The Name Changer is going to work for all types of bass you would target. However, it’s found its way into the Striped Bass community. This fly is tied in a variety of colors so it’s going to fit whatever water conditions you’re fishing. If you’re going after monsters, you can tie these upwards of 14 inches.
When you’re fishing with larger flies, you need to make sure to be patient when you’re casting. These flies can get tangled in your leader if you rush your cast. By staying patient, you’ll allow this pattern to be used to its full potential.
The Crease Fly is a dry fly option for your striped bass. It has a similar appearance to a popper, but the indented mouth has a strong resemblance to a bait fish. The flash looks great in some clear water.
If you’re fishing choppy water, go ahead and tie on this fly! It moves the water at an impressive rate and will entice all of the surrounding fish to take a look.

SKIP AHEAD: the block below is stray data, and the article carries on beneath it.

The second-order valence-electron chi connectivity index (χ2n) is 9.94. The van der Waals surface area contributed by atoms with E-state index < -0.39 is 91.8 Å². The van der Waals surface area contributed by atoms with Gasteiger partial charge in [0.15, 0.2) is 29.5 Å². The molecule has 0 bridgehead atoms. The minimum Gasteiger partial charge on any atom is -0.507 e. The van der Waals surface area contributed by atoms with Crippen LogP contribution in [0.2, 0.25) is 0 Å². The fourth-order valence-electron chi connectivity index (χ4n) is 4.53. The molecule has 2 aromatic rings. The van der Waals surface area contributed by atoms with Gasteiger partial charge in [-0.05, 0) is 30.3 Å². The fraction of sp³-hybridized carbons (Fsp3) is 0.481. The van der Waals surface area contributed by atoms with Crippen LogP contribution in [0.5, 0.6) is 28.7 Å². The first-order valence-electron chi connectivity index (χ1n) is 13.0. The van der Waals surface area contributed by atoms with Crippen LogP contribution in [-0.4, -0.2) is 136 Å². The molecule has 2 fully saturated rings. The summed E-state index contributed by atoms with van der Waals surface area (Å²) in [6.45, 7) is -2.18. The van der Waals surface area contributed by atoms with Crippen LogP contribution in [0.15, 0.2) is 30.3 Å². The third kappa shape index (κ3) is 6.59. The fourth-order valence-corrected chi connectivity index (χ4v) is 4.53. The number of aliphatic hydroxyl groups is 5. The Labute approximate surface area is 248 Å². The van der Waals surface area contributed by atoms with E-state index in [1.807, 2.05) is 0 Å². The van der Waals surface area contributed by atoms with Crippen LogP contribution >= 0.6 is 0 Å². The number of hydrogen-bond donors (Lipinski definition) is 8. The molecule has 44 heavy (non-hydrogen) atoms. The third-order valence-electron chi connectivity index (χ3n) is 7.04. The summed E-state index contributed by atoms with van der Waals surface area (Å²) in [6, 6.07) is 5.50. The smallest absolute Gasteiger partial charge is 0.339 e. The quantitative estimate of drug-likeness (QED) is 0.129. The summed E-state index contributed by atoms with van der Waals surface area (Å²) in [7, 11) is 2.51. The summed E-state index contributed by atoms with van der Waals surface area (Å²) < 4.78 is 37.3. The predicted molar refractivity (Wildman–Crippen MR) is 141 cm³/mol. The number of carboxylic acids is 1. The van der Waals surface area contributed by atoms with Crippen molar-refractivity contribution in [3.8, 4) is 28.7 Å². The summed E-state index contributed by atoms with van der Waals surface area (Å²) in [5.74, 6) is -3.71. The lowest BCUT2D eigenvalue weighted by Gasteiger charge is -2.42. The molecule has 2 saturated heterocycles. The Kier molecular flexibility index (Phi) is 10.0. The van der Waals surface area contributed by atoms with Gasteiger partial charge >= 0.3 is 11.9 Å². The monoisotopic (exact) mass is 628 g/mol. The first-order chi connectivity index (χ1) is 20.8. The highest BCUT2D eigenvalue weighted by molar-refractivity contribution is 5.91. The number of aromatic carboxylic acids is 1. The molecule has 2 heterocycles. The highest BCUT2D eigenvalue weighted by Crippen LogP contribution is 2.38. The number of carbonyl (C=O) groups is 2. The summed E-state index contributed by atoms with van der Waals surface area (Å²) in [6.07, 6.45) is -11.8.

If you see the fish surface feeding, make sure that you use this pattern! It’s going to provide you with quite a bit of entertainment.
Cinder Worm’s are a unique fly! Cinder worm usually sit near the surface of the water and the creators of this fly figured out a way to do the same. The tightly wound deer hair near the head keeps it up right near the surface.
If you need flashy, you can find this fly in flashy colors! If you need something more subtle, that’s an option as well. As long as you know this pattern works, the color isn’t as important. Remember, if the fish are feeding near the surface, give this fly a shot!
No one should be surprised that this fly is on the list. The Clouser has found a home in just about every fly fishing community in the world.
It’s one of the most classic baitfish patterns you can find. The sparkle, dumbbell eyes and a variety of other factors make this fly special.